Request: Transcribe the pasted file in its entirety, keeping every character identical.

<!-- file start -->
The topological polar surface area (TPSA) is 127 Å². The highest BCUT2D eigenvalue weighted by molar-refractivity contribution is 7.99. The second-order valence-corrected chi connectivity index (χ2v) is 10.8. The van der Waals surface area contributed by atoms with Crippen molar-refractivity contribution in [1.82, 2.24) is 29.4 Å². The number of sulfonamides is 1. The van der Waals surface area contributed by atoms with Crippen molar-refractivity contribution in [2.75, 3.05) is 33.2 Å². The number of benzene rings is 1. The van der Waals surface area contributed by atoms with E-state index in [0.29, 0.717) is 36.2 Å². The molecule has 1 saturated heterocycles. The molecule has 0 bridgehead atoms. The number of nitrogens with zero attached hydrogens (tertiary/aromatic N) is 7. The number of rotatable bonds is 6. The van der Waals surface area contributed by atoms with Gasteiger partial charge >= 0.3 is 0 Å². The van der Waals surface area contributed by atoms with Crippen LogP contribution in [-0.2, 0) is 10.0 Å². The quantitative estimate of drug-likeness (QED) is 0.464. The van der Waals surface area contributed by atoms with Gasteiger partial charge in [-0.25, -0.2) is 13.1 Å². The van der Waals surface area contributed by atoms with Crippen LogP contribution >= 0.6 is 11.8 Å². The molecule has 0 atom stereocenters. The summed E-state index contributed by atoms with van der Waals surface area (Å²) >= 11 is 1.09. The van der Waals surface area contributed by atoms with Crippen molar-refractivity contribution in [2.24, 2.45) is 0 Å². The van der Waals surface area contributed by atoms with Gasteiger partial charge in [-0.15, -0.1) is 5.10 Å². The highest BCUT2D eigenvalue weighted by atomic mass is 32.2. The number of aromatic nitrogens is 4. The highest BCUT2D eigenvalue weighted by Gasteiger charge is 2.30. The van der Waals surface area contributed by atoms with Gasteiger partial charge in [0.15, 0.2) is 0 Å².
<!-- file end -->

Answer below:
The topological polar surface area (TPSA) is 127 Å². The highest BCUT2D eigenvalue weighted by molar-refractivity contribution is 7.99. The second-order valence-corrected chi connectivity index (χ2v) is 10.8. The van der Waals surface area contributed by atoms with Crippen molar-refractivity contribution in [1.82, 2.24) is 29.4 Å². The number of sulfonamides is 1. The van der Waals surface area contributed by atoms with Crippen molar-refractivity contribution in [2.75, 3.05) is 33.2 Å². The number of benzene rings is 1. The van der Waals surface area contributed by atoms with E-state index in [0.29, 0.717) is 36.2 Å². The molecule has 1 saturated heterocycles. The molecule has 0 bridgehead atoms. The number of nitrogens with zero attached hydrogens (tertiary/aromatic N) is 7. The number of rotatable bonds is 6. The van der Waals surface area contributed by atoms with Gasteiger partial charge >= 0.3 is 0 Å². The van der Waals surface area contributed by atoms with Crippen LogP contribution in [-0.2, 0) is 10.0 Å². The quantitative estimate of drug-likeness (QED) is 0.464. The van der Waals surface area contributed by atoms with Gasteiger partial charge in [-0.25, -0.2) is 13.1 Å². The van der Waals surface area contributed by atoms with Crippen LogP contribution >= 0.6 is 11.8 Å². The molecule has 0 atom stereocenters. The summed E-state index contributed by atoms with van der Waals surface area (Å²) >= 11 is 1.09. The van der Waals surface area contributed by atoms with Crippen molar-refractivity contribution in [2.24, 2.45) is 0 Å². The van der Waals surface area contributed by atoms with Gasteiger partial charge in [-0.15, -0.1) is 5.10 Å². The highest BCUT2D eigenvalue weighted by atomic mass is 32.2. The number of aromatic nitrogens is 4. The highest BCUT2D eigenvalue weighted by Gasteiger charge is 2.30. The van der Waals surface area contributed by atoms with Gasteiger partial charge in [0.15, 0.2) is 0 Å².